Art historian Marina Belozerskaya’s research has the potential to revolutionize our understanding of Renaissance art. In her book Perceiving the Renaissance: Burgundian Arts Across Europe (Cambridge University Press, 2002), she argues for a new paradigm that views the cultural and artistic developments in this period not through the lens of Italy, but rather from a pan-European perspective, and strongly influenced by the Burgundian Court—the most illustrious in its day. Her interdisciplinary analysis of the Burgundian arts as internationally recognized markers of refinement and power offers a more pluralistic and cosmopolitan picture of Early Modern Europe.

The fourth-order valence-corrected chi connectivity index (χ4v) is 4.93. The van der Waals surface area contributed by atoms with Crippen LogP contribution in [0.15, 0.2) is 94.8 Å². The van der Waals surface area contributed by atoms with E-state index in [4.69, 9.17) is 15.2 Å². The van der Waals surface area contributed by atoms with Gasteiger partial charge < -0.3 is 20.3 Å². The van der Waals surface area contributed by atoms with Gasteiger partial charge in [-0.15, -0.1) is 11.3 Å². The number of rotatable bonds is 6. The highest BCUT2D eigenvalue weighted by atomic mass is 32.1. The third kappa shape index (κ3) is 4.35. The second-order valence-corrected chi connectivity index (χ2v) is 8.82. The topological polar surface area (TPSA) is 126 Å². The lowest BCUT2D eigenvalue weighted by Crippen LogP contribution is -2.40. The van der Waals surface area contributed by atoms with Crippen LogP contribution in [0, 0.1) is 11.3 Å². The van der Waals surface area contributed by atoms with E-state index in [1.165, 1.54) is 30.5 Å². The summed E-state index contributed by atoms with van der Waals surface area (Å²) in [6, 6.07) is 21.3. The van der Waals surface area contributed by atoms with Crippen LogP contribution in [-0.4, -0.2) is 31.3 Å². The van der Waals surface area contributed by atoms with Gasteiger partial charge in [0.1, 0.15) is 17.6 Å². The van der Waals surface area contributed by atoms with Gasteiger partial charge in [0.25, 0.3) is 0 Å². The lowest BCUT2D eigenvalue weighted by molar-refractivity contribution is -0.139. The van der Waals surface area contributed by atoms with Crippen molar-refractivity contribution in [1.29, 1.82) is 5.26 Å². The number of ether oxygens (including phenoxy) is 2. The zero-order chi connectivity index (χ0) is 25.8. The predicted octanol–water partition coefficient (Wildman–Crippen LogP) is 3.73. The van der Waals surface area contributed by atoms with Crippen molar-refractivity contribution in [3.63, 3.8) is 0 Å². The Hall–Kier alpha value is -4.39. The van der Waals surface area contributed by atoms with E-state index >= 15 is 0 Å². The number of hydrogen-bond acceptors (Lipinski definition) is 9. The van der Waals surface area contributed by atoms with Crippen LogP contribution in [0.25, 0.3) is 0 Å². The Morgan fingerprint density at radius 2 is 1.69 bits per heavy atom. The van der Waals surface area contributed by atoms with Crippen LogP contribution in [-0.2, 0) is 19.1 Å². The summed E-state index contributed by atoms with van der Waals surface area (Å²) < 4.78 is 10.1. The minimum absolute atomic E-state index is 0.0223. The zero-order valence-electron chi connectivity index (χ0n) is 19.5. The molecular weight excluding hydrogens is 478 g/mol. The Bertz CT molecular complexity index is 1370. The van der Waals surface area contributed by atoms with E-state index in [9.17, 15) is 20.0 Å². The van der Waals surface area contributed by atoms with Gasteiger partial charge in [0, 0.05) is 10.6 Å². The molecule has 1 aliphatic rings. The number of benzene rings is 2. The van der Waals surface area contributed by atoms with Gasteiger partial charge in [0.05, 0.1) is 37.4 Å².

Belozerskaya, the Frieda L. Miller Fellow at the Bunting during 1999–2000, will spend this year writing a new book, “The Luxury Arts of the Renaissance” (Phaidon Press Ltd., 2003), in which she will reevaluate the hierarchy of arts in Renaissance Europe, emphasizing the roles of gem-studded gold work, richly embellished armor, splendid tapestries and embroideries, and ephemeral multimedia spectacles in constructing the political, social, and religious interactions in the Renaissance.
Belozerskaya earned her PhD in art history from the University of Chicago.